More than any other living thinker, Argentinian intellectual Nestor Kohan has worked to recover the tradition of Latin American revolutionary Marxism, a trajectory that he argues stretches from Julio Antonio Mella and Jose Carlos Mariategui to Che Guevara, Fidel Castro and Manuel Marulanda. Kohan has also developed a reading of Marx that considers commodity fetishism to be the centerpiece of Capital: Critique of Political Economy at the same time as it emphasizes the political and revolutionary character of all of Marx’s texts. Building on Part 1 of this exclusive interview with Venezuelanalysis, the dialogue that follows looks at alliance building and the contemporary struggle against fascism in Venezuela and elsewhere.
Recently, you wrote that the left today has no “Kremlin” and no “Vatican.” Still, some people now consider Russia and China to be models, or they look to those emerging powers for help. What kind of support can such countries provide to a socialist project, and what is it that we shouldn’t expect from them?
I believe there are no models. That is why I used the expression “we are without a Vatican.” It could also be expressed by saying that we don’t have a Mecca or we are without a great synagogue. In other words, we [on the left] are without a world reference point. That leaves us, to certain extent, orphaned from a theoretical and political standpoint. But it also has an advantage, because there is no need to subordinate ourselves to anybody. We don’t have to follow a strategy that has been cooked up and digested in another country. We have to elaborate our own revolutionary strategy.
In that sense, when you ask about the role of Russia and China, I would say that here we can appeal to the teachings of Marxism. Antonio Gramsci arrived to an important conclusion when FIAT workers struggled alone against their bosses. They lost their battle against capital. Gramsci expressed this conclusion both in the “Prison Notebooks” and even before he was imprisoned. He concluded: alliances are necessary, because if the revolutionary class struggles alone, it will lose.
When Gramsci dealt with the question of hegemony–that ideological, political, and cultural project which has to do with building alliances–he was systematizing Lenin’s concept of “social force.” Both Gramsci and Lenin were conscious of the need to build a revolutionary social force. We cannot depend on an individual. It’s not a question of President Maduro being either the new world leader or an incompetent person who cannot make the revolution go forward. That is a mistaken perspective. I think that if the Bolivarian Process triumphs with Nicolas Maduro at its head, it’s because it has a social force that accompanies him, drives him, and of which he is part. There is a long debate in Marxism about the role of the individual in history. The individual is very important, but one man alone cannot change history. Social forces must be built, and alliances must be established at a national and international level.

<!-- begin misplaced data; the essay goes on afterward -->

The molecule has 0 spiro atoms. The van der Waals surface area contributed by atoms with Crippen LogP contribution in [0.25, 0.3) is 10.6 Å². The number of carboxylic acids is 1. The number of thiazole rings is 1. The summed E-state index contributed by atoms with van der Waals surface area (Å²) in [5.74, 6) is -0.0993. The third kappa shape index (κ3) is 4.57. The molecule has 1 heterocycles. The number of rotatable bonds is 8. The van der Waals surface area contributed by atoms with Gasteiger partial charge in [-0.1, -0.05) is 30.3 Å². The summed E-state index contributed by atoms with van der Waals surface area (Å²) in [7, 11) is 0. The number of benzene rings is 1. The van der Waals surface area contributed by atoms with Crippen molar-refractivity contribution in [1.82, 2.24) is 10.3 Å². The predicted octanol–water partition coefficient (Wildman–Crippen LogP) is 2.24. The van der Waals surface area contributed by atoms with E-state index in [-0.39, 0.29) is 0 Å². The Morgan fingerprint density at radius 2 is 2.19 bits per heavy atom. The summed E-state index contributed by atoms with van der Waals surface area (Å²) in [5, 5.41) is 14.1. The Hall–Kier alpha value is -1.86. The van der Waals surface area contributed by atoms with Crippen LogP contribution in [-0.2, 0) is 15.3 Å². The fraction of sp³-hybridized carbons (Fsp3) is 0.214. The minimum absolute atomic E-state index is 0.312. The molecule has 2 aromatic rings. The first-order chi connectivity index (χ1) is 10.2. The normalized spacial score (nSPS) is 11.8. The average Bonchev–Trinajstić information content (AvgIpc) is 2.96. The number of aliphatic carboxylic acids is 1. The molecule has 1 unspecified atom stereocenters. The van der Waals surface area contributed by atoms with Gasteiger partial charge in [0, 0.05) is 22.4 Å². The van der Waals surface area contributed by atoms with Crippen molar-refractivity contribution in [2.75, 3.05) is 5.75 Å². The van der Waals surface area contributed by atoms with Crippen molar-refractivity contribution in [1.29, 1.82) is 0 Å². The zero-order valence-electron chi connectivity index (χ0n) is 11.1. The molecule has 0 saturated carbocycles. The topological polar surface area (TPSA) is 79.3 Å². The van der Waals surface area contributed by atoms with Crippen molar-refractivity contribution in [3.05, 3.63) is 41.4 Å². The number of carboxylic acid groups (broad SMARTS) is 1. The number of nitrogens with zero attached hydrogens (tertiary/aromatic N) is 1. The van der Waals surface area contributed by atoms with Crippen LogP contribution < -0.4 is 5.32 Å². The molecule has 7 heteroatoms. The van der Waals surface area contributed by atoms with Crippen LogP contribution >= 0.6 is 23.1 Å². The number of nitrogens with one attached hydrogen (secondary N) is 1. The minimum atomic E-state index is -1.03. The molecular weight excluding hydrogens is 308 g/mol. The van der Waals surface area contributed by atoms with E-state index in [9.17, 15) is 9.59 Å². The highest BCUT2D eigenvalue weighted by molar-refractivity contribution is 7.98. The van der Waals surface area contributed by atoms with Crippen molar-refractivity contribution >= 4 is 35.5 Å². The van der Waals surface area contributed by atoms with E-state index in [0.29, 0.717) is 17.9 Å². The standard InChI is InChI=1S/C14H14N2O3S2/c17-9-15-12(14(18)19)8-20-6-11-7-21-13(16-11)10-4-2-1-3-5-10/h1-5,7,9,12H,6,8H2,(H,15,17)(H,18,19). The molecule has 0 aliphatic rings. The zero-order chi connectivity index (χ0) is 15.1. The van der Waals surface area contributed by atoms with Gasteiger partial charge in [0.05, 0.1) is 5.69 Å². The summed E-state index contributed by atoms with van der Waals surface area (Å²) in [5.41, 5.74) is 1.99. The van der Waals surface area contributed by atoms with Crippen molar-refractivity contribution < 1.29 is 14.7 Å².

In this sense, there are two important historical examples to consider. In the 1960s, the Cuban Revolution confronted the US, and this was done through two levels of alliances. On the one hand, there were alliances made with the USSR, with which there were many differences and polemics on a theoretical, political and ideological level.
These contradictions went so far that the USSR even tried to organize a coup against Fidel Castro! It’s public knowledge by now, and it came from what was known as the “micro-fraction,” headed by a man named Anibal Escalante. It was an attempt to do a coup d’etat from within the Cuban Revolution from the Soviet side.
There were also conflicts during the Missile Crisis, when Nikita Khrushchev decided unilaterally to withdraw the missiles from Cuba, leaving Cuba unprotected when faced with the US’s voraciousness. Despite those conflicts, Fidel Castro and Che Guevara fostered alliances with the USSR, and with the countries that were friends of the Soviet Union. On the other hand, the Cuban Revolution also established alliances with the countries of the Non-Aligned Movement.
This is a very important historical precedent because sometimes you don’t have to share a hundred percent of the objectives with your allies. Yet if an alliance allows me to confront imperialism, then the alliance can be established. But an alliance should not be confused with the project itself. That is the key.
For the second historical example, we have to go back in time. It is the Latin American Independence Wars that took place at the beginning of the nineteenth century, headed up by Simon Bolivar in the continent’s north and by General San Martin in its south. Both leaders established alliances. For instance, they made alliances with the British Empire, which was a monstrous empire–colonialist and genocidal–but it was opposed to the Spanish empire, their main enemy.
None of the Latin American liberators–neither Bolivar nor San Martin, nor anyone else–believed that England would help out in a selfless or disinterested manner. It was a tactical alliance in the struggle against the Spanish empire, which was the principal enemy. However, it was completely distinct from the project of emancipation and independence. So, as far as Bolivar and San Martin’s projects of liberating indigenous people from serfdom and black people from slavery, in fact none of these projects was subordinated to the alliance with the British empire.
In other words, Bolivar and San Martin used international alliances at the beginning of the nineteenth century and the same thing happened during the Cuban revolution in the 1960s.